Surviving on Dirt


Yesterday I wrote about Alexander Zverev’s realization that the greatness is earned as isn’t some title bestowed on the gifted simply because they are gifted.  Turns out he took that realization into today’s match with Karen Khachanov.  Whatever is going on with Zverev at the grand slam level, the most important takeaway is that he’s finding ways to grind out the win.  This was his third straight five set match, and his third straight win from two sets to one down.  If he doesn’t win this grand slam, we know it will not be for lack of fighting spirit.

I have read a few articles that talk about Zverev almost losing matches he should win.  That may have been true for Lajovic and Dzumhur, but I doubt Khachanov ranks as a walking win for any rising star.  The young Russian is a rising star himself.  I wrote about him earlier in the year and said he could own the courts one day.  He has that Safarian air about him and not because they are from the same country.  This is a player who knows he is good enough to beat anyone, if he is playing well, and doesn’t seem intimidated by anyone.

After being broken early on, and getting the break right back, Khachanov settled right into the match, throwing lightning bolts all over the court.  The ball striking in this match was crisp from both ends with each impact sound going off like a firecracker.  Yet Khachanov was the more assertive of the two.  He was the one hugging the baseline and taking control of the court.  Ultimately, hugging the baseline and dictating the play from a forecourt position, won Karen Khachanov the first set.  In that moment, I realized why Zverev’s matches have been going the distance, and indeed why he has been losing so early in grand slam matches.  That reason is summed up in this advise to Zverev from none other than Roger Federer.  This was at the Laver Cup, last year.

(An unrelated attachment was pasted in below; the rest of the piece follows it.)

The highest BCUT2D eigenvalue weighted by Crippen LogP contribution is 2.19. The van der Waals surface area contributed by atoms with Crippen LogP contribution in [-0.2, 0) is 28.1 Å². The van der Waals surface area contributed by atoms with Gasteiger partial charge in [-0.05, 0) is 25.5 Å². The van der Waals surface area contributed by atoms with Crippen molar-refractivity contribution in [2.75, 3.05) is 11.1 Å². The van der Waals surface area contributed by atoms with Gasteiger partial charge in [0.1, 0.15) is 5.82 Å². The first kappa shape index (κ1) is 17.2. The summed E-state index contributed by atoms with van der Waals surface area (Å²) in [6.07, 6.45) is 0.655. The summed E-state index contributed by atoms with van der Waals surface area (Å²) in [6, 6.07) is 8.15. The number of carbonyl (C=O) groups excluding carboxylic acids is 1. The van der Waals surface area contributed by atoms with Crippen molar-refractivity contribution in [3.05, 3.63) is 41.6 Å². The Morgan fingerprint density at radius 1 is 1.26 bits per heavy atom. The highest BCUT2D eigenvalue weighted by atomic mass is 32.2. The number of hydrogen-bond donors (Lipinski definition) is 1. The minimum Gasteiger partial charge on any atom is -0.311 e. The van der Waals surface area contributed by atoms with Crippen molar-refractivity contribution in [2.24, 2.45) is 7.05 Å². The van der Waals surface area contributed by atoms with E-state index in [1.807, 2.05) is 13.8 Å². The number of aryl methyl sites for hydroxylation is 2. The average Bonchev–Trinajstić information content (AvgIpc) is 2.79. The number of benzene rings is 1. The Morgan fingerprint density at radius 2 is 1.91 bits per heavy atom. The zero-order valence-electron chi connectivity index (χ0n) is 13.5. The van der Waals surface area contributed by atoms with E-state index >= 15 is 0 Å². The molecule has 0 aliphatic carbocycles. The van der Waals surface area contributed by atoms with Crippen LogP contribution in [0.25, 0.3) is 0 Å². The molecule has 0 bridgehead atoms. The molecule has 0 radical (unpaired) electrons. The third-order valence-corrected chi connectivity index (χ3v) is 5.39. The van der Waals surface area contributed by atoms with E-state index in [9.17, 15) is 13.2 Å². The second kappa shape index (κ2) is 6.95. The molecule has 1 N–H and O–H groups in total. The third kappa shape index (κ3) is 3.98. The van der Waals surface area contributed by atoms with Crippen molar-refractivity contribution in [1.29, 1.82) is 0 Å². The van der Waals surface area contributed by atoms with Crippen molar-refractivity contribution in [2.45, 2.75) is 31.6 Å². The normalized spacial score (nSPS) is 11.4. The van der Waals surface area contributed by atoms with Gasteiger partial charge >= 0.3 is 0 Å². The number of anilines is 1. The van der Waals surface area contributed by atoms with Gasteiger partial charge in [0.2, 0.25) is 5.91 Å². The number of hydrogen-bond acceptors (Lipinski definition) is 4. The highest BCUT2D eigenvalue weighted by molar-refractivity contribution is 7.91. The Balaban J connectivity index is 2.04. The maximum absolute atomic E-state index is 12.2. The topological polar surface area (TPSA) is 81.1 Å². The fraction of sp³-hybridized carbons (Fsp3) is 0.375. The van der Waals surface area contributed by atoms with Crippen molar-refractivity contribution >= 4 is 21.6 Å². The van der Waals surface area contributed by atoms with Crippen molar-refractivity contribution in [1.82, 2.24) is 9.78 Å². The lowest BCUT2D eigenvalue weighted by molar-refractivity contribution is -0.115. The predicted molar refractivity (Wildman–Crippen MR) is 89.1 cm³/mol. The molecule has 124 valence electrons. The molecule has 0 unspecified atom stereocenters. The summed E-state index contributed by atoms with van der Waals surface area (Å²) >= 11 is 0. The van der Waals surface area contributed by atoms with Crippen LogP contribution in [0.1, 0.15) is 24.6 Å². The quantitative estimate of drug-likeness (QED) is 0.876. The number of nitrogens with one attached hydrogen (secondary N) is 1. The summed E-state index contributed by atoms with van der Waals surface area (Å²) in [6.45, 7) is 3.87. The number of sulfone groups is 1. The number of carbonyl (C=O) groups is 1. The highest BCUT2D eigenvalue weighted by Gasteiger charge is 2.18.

Zverev’s tendency to play defensively from the baseline – his propensity to give up ground and roll his shots in – is a tactical flaw in his game.  It allows his opponent gradually take control of the rally and opens up the angles that sends him scampering from side to side along the baseline.  It is also a significant waste of his unquestioned power.  In essence, with his ball-striking abilities and easy power, he should be the one controlling most of the rallies in his matches.  Federer most likely saw this in Zverev’s match against Shapovalov, last year, and offered his advice.  Zverev hasn’t accepted it fully.

This much is clear.  When he does step forward and hug the baseline, the results are mostly positive.  The pace and weight of his shots do more damage from a forecourt position and his uncanny ability to utilize the angles of the court comes into play much more.   It surmises the big man’s tennis I spoke of in my last article on Zverev.  It has everything to do with his court positioning.  To stress how important this minute detail is for Zverev, every set he played defensively against Khachanov, he lost.  Every set he played offensively, he won.  The same can be said of his matches against Lajovic and Dzumhur.   Fortunately for him, he’s been making the adjustments in three out of the five sets – in time to grind out the victory.  In time to survive.

Up next is perhaps Alexander Zverev’s stiffest test yet.  Dominic Thiem has long been touted as Nadal’s heir apparent and for good reason.  The clay court remains his productive surface and by extension, Roland Garros.  This is his third consecutive trip to the quarterfinals in this tournament.  I do not think Zverev can afford to experiment with hanging deep in the baseline this time.  If he wants to make his first grand slam semifinal, he’ll have to do more than try to survive Thiem.  He’ll have to thrive against Thiem.  That will not be easy.  If this match proves to be as good as it looks on paper, tennis will certainly thrive from it.



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